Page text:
The Community group Solar Citizens said at the time, “The notion that big energy companies will do the right thing by their customers is fanciful.”
In terms of income reductions, AEMC Chief Executive, Ben Barr said the Commission had modelled the impact of network-imposed export charges, and said customers without solar, who still make up 80% of grid connections, “would see their bills drop because they would no longer pay for solar export services they weren’t using”.
As IMPART explains, all electricity customers currently pay “an average of around $41 per year to subsidise customers with solar panels, and a further $55 per year (on the an average bill) for other ‘green costs’ (including subsidies for the Renewable Energy Target, the Climate Change Fund, and the Energy Saving Scheme)”.
The 20% of customers with solar would see export charge impacts dependent on the size of their solar system. Said Barr, “A 4-6 kW system would still earn on average $900 [per year] — about $70 less than now. But this impact could look very different if they took up options that rewarded them for using the system differently — such as self-consuming power.”
Late last month the Victoria Energy Policy Centre challenged the AEMC calculations, and suggested that according to its own maths and modelling, the AEMC proposal was “likely to leave solar homes with little or no income from rooftop solar exports”.
Savings vs profit and the payback period
IPART insists that the primary benefit of having solar on your roof is savings on the energy you have to pay for from the grid.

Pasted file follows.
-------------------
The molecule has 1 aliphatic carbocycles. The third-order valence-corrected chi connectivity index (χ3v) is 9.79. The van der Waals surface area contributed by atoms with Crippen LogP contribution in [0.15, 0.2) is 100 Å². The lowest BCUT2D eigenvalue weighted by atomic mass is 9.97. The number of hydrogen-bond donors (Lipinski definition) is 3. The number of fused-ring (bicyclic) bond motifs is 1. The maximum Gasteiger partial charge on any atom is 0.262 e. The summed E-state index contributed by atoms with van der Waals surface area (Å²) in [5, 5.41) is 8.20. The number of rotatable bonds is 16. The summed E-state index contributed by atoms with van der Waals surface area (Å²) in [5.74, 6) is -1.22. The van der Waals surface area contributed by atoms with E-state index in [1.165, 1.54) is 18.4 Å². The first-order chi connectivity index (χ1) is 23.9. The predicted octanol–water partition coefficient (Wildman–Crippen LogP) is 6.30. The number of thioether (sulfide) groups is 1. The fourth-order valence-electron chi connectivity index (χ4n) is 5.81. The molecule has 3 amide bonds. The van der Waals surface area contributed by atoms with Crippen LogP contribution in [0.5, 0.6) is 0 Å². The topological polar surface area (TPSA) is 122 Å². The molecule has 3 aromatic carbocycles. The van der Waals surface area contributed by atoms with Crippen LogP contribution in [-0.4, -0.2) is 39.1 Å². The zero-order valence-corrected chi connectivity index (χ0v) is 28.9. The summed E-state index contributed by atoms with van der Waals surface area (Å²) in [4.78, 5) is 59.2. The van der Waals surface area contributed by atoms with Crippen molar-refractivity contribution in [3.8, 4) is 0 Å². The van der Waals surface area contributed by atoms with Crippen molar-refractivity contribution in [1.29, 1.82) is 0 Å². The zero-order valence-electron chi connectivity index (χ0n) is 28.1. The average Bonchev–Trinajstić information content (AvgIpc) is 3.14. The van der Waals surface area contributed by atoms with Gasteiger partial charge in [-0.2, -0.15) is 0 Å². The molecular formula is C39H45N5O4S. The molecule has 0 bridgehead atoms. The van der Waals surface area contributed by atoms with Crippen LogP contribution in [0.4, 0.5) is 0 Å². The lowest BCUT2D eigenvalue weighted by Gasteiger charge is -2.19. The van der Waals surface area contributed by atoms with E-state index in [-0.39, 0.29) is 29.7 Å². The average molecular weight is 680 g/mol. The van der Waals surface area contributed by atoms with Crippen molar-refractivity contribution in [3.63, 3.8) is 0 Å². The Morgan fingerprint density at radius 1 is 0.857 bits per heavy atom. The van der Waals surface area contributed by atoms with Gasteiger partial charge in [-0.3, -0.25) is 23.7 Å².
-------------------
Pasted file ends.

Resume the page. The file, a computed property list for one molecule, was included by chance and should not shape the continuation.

In NSW, says Gamble, “A typical customer can save $750 per year on their electricity bills by using electricity they generate with their solar panels, instead of buying this electricity from their retailer.”
In apparent contrast to Barr’s figures, she adds that PV owners can then typically add “about $200 per year in feed-in tariff revenue.”
The difficulty in correlating disparate data and estimates calculated across different jurisdictions and with different parameters is heightened by the fact that retailers offer customers quite different FiTs, in NSW sometimes exceeding the range recommended by IMPART, depending on their overall energy package.
Complexity and the certainty only of ongoing change characterise the system at present, but Solar Citizens says the AEMC’s proposed changes are likely to disincentivise investment in rooftop solar at a time when the world urgently needs to decarbonise.
IPART’s proposed changes in NSW tariffs definitely favour additional investment in battery installation and more sophisticated energy management to maximise returns.
Submissions to IPART’s draft report must be made by 24 May 2021
Feedback and submissions to the AEMC’s draft determination must be received by 13 May 2021.